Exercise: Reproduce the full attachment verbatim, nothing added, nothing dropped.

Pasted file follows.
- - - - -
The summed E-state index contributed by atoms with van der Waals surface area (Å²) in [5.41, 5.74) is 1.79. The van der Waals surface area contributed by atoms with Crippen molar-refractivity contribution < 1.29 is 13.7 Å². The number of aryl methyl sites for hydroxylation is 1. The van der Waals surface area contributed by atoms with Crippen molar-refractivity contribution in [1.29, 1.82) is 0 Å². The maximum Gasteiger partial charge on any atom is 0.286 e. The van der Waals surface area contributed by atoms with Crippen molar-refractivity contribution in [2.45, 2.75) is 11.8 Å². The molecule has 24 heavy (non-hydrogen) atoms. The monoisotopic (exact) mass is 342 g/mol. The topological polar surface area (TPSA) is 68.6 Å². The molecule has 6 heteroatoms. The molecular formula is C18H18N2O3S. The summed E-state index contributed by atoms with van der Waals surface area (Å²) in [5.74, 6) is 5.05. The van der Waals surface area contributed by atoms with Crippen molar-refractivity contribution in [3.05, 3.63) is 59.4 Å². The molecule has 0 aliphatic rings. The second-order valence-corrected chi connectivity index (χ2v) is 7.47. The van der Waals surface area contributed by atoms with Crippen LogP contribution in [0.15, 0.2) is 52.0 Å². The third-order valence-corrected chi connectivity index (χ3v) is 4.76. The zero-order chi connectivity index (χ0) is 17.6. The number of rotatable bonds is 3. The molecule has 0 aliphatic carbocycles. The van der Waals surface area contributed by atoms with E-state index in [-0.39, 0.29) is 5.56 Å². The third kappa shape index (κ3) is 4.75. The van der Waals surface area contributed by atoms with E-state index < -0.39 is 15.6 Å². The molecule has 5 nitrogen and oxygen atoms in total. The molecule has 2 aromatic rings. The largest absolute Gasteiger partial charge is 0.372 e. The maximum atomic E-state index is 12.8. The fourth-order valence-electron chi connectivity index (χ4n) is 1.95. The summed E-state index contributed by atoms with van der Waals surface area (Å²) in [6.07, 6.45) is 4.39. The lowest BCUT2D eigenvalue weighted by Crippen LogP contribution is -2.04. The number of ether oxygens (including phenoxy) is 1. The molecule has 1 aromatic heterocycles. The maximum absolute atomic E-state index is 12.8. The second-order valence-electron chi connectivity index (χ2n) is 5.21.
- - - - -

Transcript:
The summed E-state index contributed by atoms with van der Waals surface area (Å²) in [5.41, 5.74) is 1.79. The van der Waals surface area contributed by atoms with Crippen molar-refractivity contribution < 1.29 is 13.7 Å². The number of aryl methyl sites for hydroxylation is 1. The van der Waals surface area contributed by atoms with Crippen molar-refractivity contribution in [1.29, 1.82) is 0 Å². The maximum Gasteiger partial charge on any atom is 0.286 e. The van der Waals surface area contributed by atoms with Crippen molar-refractivity contribution in [2.45, 2.75) is 11.8 Å². The molecule has 24 heavy (non-hydrogen) atoms. The monoisotopic (exact) mass is 342 g/mol. The topological polar surface area (TPSA) is 68.6 Å². The molecule has 6 heteroatoms. The molecular formula is C18H18N2O3S. The summed E-state index contributed by atoms with van der Waals surface area (Å²) in [5.74, 6) is 5.05. The van der Waals surface area contributed by atoms with Crippen molar-refractivity contribution in [3.05, 3.63) is 59.4 Å². The molecule has 0 aliphatic rings. The second-order valence-corrected chi connectivity index (χ2v) is 7.47. The van der Waals surface area contributed by atoms with Crippen LogP contribution in [0.15, 0.2) is 52.0 Å². The third-order valence-corrected chi connectivity index (χ3v) is 4.76. The zero-order chi connectivity index (χ0) is 17.6. The number of rotatable bonds is 3. The molecule has 0 aliphatic carbocycles. The van der Waals surface area contributed by atoms with E-state index in [-0.39, 0.29) is 5.56 Å². The third kappa shape index (κ3) is 4.75. The van der Waals surface area contributed by atoms with E-state index < -0.39 is 15.6 Å². The molecule has 5 nitrogen and oxygen atoms in total. The molecule has 2 aromatic rings. The largest absolute Gasteiger partial charge is 0.372 e. The maximum atomic E-state index is 12.8. The fourth-order valence-electron chi connectivity index (χ4n) is 1.95. The summed E-state index contributed by atoms with van der Waals surface area (Å²) in [6.07, 6.45) is 4.39. The lowest BCUT2D eigenvalue weighted by Crippen LogP contribution is -2.04. The number of ether oxygens (including phenoxy) is 1. The molecule has 1 aromatic heterocycles. The maximum absolute atomic E-state index is 12.8. The second-order valence-electron chi connectivity index (χ2n) is 5.21.